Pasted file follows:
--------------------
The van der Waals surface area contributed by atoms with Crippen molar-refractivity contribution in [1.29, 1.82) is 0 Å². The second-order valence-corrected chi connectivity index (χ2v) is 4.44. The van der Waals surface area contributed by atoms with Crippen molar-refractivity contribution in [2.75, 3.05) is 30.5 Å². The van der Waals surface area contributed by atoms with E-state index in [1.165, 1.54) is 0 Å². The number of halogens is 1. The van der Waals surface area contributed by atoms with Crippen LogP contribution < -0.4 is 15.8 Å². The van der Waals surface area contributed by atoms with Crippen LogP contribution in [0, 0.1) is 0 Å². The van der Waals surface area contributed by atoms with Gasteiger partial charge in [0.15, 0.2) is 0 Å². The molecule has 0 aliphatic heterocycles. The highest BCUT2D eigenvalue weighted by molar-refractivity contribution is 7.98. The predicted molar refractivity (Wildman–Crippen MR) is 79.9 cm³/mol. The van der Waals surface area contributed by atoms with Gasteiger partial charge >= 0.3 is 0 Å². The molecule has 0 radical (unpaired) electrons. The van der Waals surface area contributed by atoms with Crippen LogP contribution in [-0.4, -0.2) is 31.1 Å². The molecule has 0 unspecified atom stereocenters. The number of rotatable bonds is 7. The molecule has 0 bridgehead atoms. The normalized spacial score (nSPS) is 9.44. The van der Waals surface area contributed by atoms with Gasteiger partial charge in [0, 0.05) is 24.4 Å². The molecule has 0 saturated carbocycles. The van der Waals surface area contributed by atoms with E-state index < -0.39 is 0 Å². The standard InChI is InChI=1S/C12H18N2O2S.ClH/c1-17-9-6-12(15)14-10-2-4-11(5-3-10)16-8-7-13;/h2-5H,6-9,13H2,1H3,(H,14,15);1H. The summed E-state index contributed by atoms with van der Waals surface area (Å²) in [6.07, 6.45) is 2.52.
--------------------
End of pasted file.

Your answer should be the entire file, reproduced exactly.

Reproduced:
The van der Waals surface area contributed by atoms with Crippen molar-refractivity contribution in [1.29, 1.82) is 0 Å². The second-order valence-corrected chi connectivity index (χ2v) is 4.44. The van der Waals surface area contributed by atoms with Crippen molar-refractivity contribution in [2.75, 3.05) is 30.5 Å². The van der Waals surface area contributed by atoms with E-state index in [1.165, 1.54) is 0 Å². The number of halogens is 1. The van der Waals surface area contributed by atoms with Crippen LogP contribution < -0.4 is 15.8 Å². The van der Waals surface area contributed by atoms with Crippen LogP contribution in [0, 0.1) is 0 Å². The van der Waals surface area contributed by atoms with Gasteiger partial charge in [0.15, 0.2) is 0 Å². The molecule has 0 aliphatic heterocycles. The highest BCUT2D eigenvalue weighted by molar-refractivity contribution is 7.98. The predicted molar refractivity (Wildman–Crippen MR) is 79.9 cm³/mol. The van der Waals surface area contributed by atoms with Gasteiger partial charge >= 0.3 is 0 Å². The molecule has 0 radical (unpaired) electrons. The van der Waals surface area contributed by atoms with Crippen LogP contribution in [-0.4, -0.2) is 31.1 Å². The molecule has 0 unspecified atom stereocenters. The number of rotatable bonds is 7. The molecule has 0 bridgehead atoms. The normalized spacial score (nSPS) is 9.44. The van der Waals surface area contributed by atoms with Gasteiger partial charge in [0, 0.05) is 24.4 Å². The molecule has 0 saturated carbocycles. The van der Waals surface area contributed by atoms with E-state index < -0.39 is 0 Å². The standard InChI is InChI=1S/C12H18N2O2S.ClH/c1-17-9-6-12(15)14-10-2-4-11(5-3-10)16-8-7-13;/h2-5H,6-9,13H2,1H3,(H,14,15);1H. The summed E-state index contributed by atoms with van der Waals surface area (Å²) in [6.07, 6.45) is 2.52.